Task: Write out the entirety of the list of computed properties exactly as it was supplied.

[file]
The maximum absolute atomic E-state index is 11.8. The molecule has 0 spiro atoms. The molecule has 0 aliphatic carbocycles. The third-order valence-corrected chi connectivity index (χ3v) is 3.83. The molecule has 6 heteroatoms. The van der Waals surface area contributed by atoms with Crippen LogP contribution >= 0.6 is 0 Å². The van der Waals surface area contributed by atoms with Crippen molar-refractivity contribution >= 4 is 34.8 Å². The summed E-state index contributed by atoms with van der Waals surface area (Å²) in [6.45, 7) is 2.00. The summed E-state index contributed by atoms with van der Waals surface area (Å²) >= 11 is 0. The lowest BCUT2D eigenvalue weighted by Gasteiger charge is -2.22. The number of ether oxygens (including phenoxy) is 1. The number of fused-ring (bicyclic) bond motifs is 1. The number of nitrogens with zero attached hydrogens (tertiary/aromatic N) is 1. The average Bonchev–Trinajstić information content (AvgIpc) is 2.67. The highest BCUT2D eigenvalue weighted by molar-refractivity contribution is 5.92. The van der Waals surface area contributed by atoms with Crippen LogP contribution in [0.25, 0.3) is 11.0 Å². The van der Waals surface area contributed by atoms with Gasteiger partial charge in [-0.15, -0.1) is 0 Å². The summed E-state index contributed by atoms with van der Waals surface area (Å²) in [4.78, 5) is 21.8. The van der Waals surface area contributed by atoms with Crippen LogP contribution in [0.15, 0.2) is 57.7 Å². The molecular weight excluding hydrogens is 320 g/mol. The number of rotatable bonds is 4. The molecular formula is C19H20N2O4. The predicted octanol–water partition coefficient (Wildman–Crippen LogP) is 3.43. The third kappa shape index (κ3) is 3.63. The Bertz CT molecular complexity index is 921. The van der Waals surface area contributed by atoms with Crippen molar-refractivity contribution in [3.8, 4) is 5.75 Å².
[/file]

The maximum absolute atomic E-state index is 11.8. The molecule has 0 spiro atoms. The molecule has 0 aliphatic carbocycles. The third-order valence-corrected chi connectivity index (χ3v) is 3.83. The molecule has 6 heteroatoms. The van der Waals surface area contributed by atoms with Crippen LogP contribution >= 0.6 is 0 Å². The van der Waals surface area contributed by atoms with Crippen molar-refractivity contribution >= 4 is 34.8 Å². The summed E-state index contributed by atoms with van der Waals surface area (Å²) in [6.45, 7) is 2.00. The summed E-state index contributed by atoms with van der Waals surface area (Å²) >= 11 is 0. The lowest BCUT2D eigenvalue weighted by Gasteiger charge is -2.22. The number of ether oxygens (including phenoxy) is 1. The number of fused-ring (bicyclic) bond motifs is 1. The number of nitrogens with zero attached hydrogens (tertiary/aromatic N) is 1. The average Bonchev–Trinajstić information content (AvgIpc) is 2.67. The highest BCUT2D eigenvalue weighted by molar-refractivity contribution is 5.92. The van der Waals surface area contributed by atoms with Crippen LogP contribution in [0.25, 0.3) is 11.0 Å². The van der Waals surface area contributed by atoms with Gasteiger partial charge in [-0.15, -0.1) is 0 Å². The summed E-state index contributed by atoms with van der Waals surface area (Å²) in [4.78, 5) is 21.8. The van der Waals surface area contributed by atoms with Crippen LogP contribution in [0.15, 0.2) is 57.7 Å². The molecular weight excluding hydrogens is 320 g/mol. The number of rotatable bonds is 4. The molecular formula is C19H20N2O4. The predicted octanol–water partition coefficient (Wildman–Crippen LogP) is 3.43. The third kappa shape index (κ3) is 3.63. The Bertz CT molecular complexity index is 921. The van der Waals surface area contributed by atoms with Crippen molar-refractivity contribution in [3.8, 4) is 5.75 Å².